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Chef's Corner: Kiran Verma

Dai
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Kiran Verma

CHEF KIRAN VERMA Known by foodies as the Queen of North Indian cuisine, chef Kiran Verma continues the tradition of afternoon tea at the new Kiran’s Restaurant across from Levy Park. (Photo: Chuck Cook)

Find out about your favorite chefs in our Chef’s Corner column. This month, restaurant writer Dai Huynh interviews chef Kiran Verma.

Spiced hot tea is sold all over India by chai wallahs. The tea sellers all have their own special recipes, as does Kiran Verma. Behind the hammered brass doors of her namesake restaurant are 12-ounce tins brimming with her signature blend: bold, malty Assam with Earl Grey and Darjeeling teas. The brisk sultry blend is transformed when swirled with hot milk and sweetened with sugar. Black cardamom and ginger soothe frazzled nerves.

Kiran’s Restaurant (2925 Richmond) in Upper Kirby has a kitchen employee whose sole job is to make a perfect cup of masala chai and coffee. It’s unusual for a restaurant, even a fine-dining venue, to have a dedicated barista, but warming chai is a passion that bridges Chef Kiran’s North India past to present-day Houston.

On Saturday, her dining room is bustling with diners, nibbling on finger sandwiches and warm cranberry-orange scones. It harkens back to her mother and aunts gossiping over afternoon tea in ancient New Delhi, studded with garden ruins and splendid Mughal forts. The capital city cradles monuments and mausoleums alongside a contemporary art scene. In some ways, Kiran’s Restaurant embodies this spirit. The spacious venue across from Levy Park is a harmonious marriage of modern and tradition. Abstract art grace cool gray walls while postmodern furniture ingeniously melds with traditional relics like the towering Krishna statue.

Sipping chai, Verma breathed in cardamom, cinnamon, ginger and black peppercorns. This is her third cup of masala chai in less than hour. “More chai?” a waitress asked. Verma nodded yes and said, “I can live on chai.”

Afternoon tea was a Saturday pastime at your former Westheimer location. How is it doing at your new location?

We now offer it on Friday and Saturday. Afternoon tea starts as soon as lunch finishes on Friday, and on Saturday, our day starts at 2 p.m. with afternoon tea. It’s a popular time. Usually Friday is a lighter day, whereas on Saturday we may serve more than 100 people. Can you imagine the number of cups we go through? We offer a three-course afternoon tea for $40. So, if you have 80 people, you will need 240 cups!

People love to de-stress and celebrate with friends and families over afternoon tea during the holidays. How do you accommodate for all the different diets that come into play these days, from gluten-free to vegan?

Our typical tea menu starts with mushroom samosa and Indian masala chai. The second course include Darjeeling tea, vindaloo deviled egg and open-faced sandwiches: mango chicken, tandoori salmon and English cucumber. Finally, we end it on a sweet note with scones and a dessert buffet with Earl Grey tea. But after doing this for 10 years, I wanted to expand on it, and so now, we offer a vegetarian, vegan, children and, even, gluten-free menu. I really want to make people feel special because this is a luxury, not a necessity.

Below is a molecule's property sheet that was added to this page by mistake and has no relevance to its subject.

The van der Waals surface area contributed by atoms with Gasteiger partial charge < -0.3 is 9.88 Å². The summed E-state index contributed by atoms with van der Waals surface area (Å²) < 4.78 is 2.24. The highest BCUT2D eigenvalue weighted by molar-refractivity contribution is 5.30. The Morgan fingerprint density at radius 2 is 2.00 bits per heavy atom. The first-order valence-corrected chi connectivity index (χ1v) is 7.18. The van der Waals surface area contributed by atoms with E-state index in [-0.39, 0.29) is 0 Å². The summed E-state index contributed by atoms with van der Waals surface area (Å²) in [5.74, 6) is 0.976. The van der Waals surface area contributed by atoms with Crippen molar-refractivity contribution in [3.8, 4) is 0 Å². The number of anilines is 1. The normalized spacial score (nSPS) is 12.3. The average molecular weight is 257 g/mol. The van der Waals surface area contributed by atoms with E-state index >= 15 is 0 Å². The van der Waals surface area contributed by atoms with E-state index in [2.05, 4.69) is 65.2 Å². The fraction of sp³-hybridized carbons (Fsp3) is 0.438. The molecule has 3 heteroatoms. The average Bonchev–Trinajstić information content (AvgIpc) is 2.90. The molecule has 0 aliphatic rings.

In India, chai is more than just a cup of tea to start the day. It’s  an integral part of life. Why is that?  

So when you go to somebody’s home in India, you always have tea. That is the first thing people do to welcome guests. People weren’t into alcohol; wine wasn’t so readily available. Also, too, there is a big gap between lunch and dinner in India. Lunch is around 1 or 2 p.m., so dinner isn’t until 9 or 10 p.m. So in India, you would always have some afternoon snacks with your tea, like pakoras, or fried vegetables and lamb or chicken kebab.

You’ve been busy tweaking your new North Indian menu while good family friend Dr. Jagdish Sharma is fine-tuning your wine program. Have you had any time off to visit relatives back in India or, simply, dine out?

Not really. There is so much work to be done since we’ve reopened. You would think that after doing this for 20 years, it would get easier. But in our new location, it’s like starting over again. We did get to go to San Francisco when my grandson was born and we went to Spruce (3640 Sacramento Street, San Francisco). It’s a new American restaurant with a beautiful setting and beautiful food. Also, we went to the big farmers’ market (Ferry Building Marketplace, One Ferry Building, #50, San Francisco). What a wonderful place.

In Houston, one of my favorite places is La Table Houston (1800 Post Oak Blvd #6110). They just have fine service, even more than the food. You know how it is. When you start going to one place over and over, people start to pamper you. And then there’s Tony’s (3755 Richmond Ave). It’s always my favorite, and when you entertain somebody, you take them there for beautiful food and service. We don’t get too many chances to try out new restaurants, but we did try Chris Shepherd’s second concept (One Fifth Romance Languages, 1658 Westheimer Road), which draws influences from Italy, Spain and France. We did enjoy that.

Editor’s note: Buzz dining columnist Dai Huynh is a James Beard food-journalism award winner and longtime Houston-based restaurant writer.

Chef Kiran features many Indian standards and street foods at her new location. Among her favorite new menu items is an egg white omelet on her lunch menu. Click here for the recipe.

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